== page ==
Thursday, 27 September 2018

Cannon Heath Down revisited

As yet untitled view of Cannon Heath Down and Nothing Hill, oil on canvas, 60 x 30 cm
I have been neglecting this blog recently in favour of building an all-new Web site on another platform. This site will remain as an archive.

However, it only seemed right to post today's work here.
I have been meaning for some time to revisit the splendid painting site on Stubbington Down, with its view across to Cannon Heath Down and the vale of Kingsclere. It's only a 40 minute walk, but somehow it kept getting put off...

Cannon Heath Down was the subject of eight plein air oils I did in 2011 and 2012. In fact, the first six paintings posted on this blog were all of Cannon Heath Down!

When I set out today, I was expecting to more or less reprise number 7, which I consider to be the most successful of that series (it is currently hanging in the village primary school, I think in the headmaster's office). I had a canvas of a similar size (Cannon Heath Down 7 is 60 x 25 cm; my new canvas is 60 x 30 cm) with me.

But when I got there, I was rather taken with the stripey field at the foot of the corner of the down, and decided to make a feature of that. It would certainly help balance the colours nicely (number 7, painted in early spring, was rather dominated by blue and green). I decided that I needed a relatively low vantage point, which in turn introduced a number of awkward foreground trees that cut off my view of The Warren (a hollow to the left of the depicted area) all together (the hollow that can be seen is called Coombe Hole).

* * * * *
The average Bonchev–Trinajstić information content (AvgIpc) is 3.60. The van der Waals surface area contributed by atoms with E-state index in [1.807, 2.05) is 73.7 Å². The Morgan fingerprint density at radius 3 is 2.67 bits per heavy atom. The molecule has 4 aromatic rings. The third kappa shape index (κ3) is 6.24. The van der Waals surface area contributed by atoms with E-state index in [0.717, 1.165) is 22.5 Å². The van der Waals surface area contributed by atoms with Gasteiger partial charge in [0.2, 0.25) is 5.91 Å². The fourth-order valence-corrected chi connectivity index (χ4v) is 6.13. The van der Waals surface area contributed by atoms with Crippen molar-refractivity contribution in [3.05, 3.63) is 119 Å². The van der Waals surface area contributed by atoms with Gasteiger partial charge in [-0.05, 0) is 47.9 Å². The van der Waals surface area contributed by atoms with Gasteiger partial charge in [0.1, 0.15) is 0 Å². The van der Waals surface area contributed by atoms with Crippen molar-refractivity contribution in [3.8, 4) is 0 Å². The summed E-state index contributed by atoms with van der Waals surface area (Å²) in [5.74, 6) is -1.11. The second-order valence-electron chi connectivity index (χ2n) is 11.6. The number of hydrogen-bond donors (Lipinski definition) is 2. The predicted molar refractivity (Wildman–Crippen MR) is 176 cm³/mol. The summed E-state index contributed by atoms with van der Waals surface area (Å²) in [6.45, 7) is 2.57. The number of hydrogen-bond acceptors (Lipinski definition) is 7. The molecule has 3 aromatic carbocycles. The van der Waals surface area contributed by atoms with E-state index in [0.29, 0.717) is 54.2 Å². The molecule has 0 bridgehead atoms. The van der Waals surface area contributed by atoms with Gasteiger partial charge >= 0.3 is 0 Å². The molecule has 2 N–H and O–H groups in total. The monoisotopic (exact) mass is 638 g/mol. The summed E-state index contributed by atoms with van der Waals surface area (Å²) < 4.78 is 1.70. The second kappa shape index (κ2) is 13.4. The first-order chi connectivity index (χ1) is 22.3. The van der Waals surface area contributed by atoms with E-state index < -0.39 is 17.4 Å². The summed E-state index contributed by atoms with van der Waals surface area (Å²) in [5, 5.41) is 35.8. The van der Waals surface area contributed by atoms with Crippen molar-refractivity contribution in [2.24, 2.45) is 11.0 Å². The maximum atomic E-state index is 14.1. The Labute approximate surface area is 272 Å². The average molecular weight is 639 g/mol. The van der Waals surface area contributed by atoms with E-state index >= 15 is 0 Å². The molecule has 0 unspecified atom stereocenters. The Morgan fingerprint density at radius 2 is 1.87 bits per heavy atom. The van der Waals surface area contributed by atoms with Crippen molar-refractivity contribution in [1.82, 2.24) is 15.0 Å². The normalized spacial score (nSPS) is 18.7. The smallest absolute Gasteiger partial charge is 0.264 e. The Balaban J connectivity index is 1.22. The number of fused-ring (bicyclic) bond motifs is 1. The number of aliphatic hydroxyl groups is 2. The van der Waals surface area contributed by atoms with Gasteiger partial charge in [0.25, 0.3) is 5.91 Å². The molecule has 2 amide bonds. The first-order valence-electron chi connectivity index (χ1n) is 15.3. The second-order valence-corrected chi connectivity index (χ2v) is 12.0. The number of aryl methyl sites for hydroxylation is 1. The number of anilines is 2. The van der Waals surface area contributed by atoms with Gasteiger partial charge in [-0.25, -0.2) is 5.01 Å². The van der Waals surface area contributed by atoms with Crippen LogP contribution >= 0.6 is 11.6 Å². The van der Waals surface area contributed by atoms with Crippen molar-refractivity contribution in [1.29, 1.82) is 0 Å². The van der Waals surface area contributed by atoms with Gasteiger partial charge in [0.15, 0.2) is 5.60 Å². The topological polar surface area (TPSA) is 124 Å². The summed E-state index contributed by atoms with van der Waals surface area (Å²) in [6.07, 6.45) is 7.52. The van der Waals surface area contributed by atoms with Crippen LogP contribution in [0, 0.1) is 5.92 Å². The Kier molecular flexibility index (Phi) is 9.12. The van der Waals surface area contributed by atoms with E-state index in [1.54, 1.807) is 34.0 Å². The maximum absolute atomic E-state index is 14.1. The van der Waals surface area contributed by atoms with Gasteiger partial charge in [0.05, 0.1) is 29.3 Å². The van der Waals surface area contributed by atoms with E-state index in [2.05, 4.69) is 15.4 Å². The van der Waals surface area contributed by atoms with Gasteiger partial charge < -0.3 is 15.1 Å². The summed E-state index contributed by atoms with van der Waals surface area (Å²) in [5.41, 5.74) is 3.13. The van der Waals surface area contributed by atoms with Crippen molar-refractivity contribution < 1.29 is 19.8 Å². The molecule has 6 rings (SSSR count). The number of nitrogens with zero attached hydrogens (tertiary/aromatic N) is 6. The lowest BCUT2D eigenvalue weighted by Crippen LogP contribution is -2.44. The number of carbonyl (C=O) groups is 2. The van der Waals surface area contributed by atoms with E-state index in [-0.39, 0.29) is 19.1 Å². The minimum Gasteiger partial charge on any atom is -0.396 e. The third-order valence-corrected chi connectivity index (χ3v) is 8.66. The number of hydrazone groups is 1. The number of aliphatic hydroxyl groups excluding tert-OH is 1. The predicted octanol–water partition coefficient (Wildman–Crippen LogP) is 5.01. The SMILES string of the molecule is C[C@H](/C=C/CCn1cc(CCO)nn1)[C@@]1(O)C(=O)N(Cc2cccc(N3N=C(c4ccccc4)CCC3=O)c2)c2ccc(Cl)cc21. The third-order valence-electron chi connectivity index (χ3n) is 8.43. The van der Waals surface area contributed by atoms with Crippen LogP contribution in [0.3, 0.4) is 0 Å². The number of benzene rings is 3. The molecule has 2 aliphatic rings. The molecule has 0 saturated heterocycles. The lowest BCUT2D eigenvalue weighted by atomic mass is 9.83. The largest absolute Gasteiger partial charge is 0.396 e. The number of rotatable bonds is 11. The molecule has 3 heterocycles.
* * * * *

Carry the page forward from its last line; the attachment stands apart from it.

And so the painting that might have been Cannon Heath Down 9, isn't, quite. I'm still thinking about a title. I also need to take a better photograph - this is courtesy of my 'phone, which wasn't bought for the quality of its camera. (Also, while the shadow cast by blades of grass on our slightly long lawn is quite nice and works rather well, it is a shadow and not part of the painting.)


I'll be reposting all this year's work, including this painting (with a better photograph), on the new site. Watch this space - or look out for a forthcoming post on this blog - for news).

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